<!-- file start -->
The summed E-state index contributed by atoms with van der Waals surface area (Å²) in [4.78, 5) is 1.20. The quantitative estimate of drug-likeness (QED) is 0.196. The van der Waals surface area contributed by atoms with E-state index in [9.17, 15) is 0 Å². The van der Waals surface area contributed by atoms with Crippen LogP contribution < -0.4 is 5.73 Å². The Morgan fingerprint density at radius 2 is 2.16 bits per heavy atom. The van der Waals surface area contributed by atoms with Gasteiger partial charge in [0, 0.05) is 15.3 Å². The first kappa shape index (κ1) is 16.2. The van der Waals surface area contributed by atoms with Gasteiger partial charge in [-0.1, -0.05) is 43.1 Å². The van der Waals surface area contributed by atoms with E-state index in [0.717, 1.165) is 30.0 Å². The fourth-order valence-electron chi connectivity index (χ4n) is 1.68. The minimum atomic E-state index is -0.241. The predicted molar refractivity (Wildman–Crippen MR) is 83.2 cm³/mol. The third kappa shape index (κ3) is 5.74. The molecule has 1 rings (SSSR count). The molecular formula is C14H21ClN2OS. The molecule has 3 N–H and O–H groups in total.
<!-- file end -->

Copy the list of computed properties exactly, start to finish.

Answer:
The summed E-state index contributed by atoms with van der Waals surface area (Å²) in [4.78, 5) is 1.20. The quantitative estimate of drug-likeness (QED) is 0.196. The van der Waals surface area contributed by atoms with E-state index in [9.17, 15) is 0 Å². The van der Waals surface area contributed by atoms with Crippen LogP contribution < -0.4 is 5.73 Å². The Morgan fingerprint density at radius 2 is 2.16 bits per heavy atom. The van der Waals surface area contributed by atoms with Gasteiger partial charge in [0, 0.05) is 15.3 Å². The first kappa shape index (κ1) is 16.2. The van der Waals surface area contributed by atoms with Gasteiger partial charge in [-0.1, -0.05) is 43.1 Å². The van der Waals surface area contributed by atoms with E-state index in [0.717, 1.165) is 30.0 Å². The fourth-order valence-electron chi connectivity index (χ4n) is 1.68. The minimum atomic E-state index is -0.241. The predicted molar refractivity (Wildman–Crippen MR) is 83.2 cm³/mol. The third kappa shape index (κ3) is 5.74. The molecule has 1 rings (SSSR count). The molecular formula is C14H21ClN2OS. The molecule has 3 N–H and O–H groups in total.